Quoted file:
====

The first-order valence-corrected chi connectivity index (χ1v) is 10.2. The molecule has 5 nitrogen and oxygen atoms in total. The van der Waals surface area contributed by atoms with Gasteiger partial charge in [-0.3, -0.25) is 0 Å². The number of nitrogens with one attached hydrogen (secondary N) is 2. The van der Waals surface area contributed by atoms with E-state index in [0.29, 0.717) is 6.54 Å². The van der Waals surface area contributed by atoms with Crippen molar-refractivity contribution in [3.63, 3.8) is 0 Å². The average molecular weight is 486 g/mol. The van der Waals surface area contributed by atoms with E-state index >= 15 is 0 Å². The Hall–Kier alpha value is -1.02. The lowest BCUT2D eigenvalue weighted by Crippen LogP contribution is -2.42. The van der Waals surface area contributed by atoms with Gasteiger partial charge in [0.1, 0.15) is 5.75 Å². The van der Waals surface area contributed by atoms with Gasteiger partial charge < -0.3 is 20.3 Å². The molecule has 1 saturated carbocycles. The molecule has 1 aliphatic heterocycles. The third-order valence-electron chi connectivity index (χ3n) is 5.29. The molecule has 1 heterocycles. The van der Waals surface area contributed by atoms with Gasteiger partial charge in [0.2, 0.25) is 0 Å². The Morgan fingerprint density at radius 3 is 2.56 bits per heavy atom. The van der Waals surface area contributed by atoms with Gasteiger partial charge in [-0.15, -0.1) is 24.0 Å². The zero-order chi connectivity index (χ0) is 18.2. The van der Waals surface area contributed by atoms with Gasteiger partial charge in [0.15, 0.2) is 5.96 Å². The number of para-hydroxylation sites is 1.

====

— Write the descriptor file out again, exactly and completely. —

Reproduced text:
The first-order valence-corrected chi connectivity index (χ1v) is 10.2. The molecule has 5 nitrogen and oxygen atoms in total. The van der Waals surface area contributed by atoms with Gasteiger partial charge in [-0.3, -0.25) is 0 Å². The number of nitrogens with one attached hydrogen (secondary N) is 2. The van der Waals surface area contributed by atoms with E-state index in [0.29, 0.717) is 6.54 Å². The van der Waals surface area contributed by atoms with Crippen molar-refractivity contribution in [3.63, 3.8) is 0 Å². The average molecular weight is 486 g/mol. The van der Waals surface area contributed by atoms with E-state index >= 15 is 0 Å². The Hall–Kier alpha value is -1.02. The lowest BCUT2D eigenvalue weighted by Crippen LogP contribution is -2.42. The van der Waals surface area contributed by atoms with Gasteiger partial charge in [0.1, 0.15) is 5.75 Å². The van der Waals surface area contributed by atoms with Gasteiger partial charge < -0.3 is 20.3 Å². The molecule has 1 saturated carbocycles. The molecule has 1 aliphatic heterocycles. The third-order valence-electron chi connectivity index (χ3n) is 5.29. The molecule has 1 heterocycles. The van der Waals surface area contributed by atoms with Gasteiger partial charge in [0.2, 0.25) is 0 Å². The Morgan fingerprint density at radius 3 is 2.56 bits per heavy atom. The van der Waals surface area contributed by atoms with Gasteiger partial charge in [-0.15, -0.1) is 24.0 Å². The zero-order chi connectivity index (χ0) is 18.2. The van der Waals surface area contributed by atoms with Gasteiger partial charge in [0.15, 0.2) is 5.96 Å². The number of para-hydroxylation sites is 1.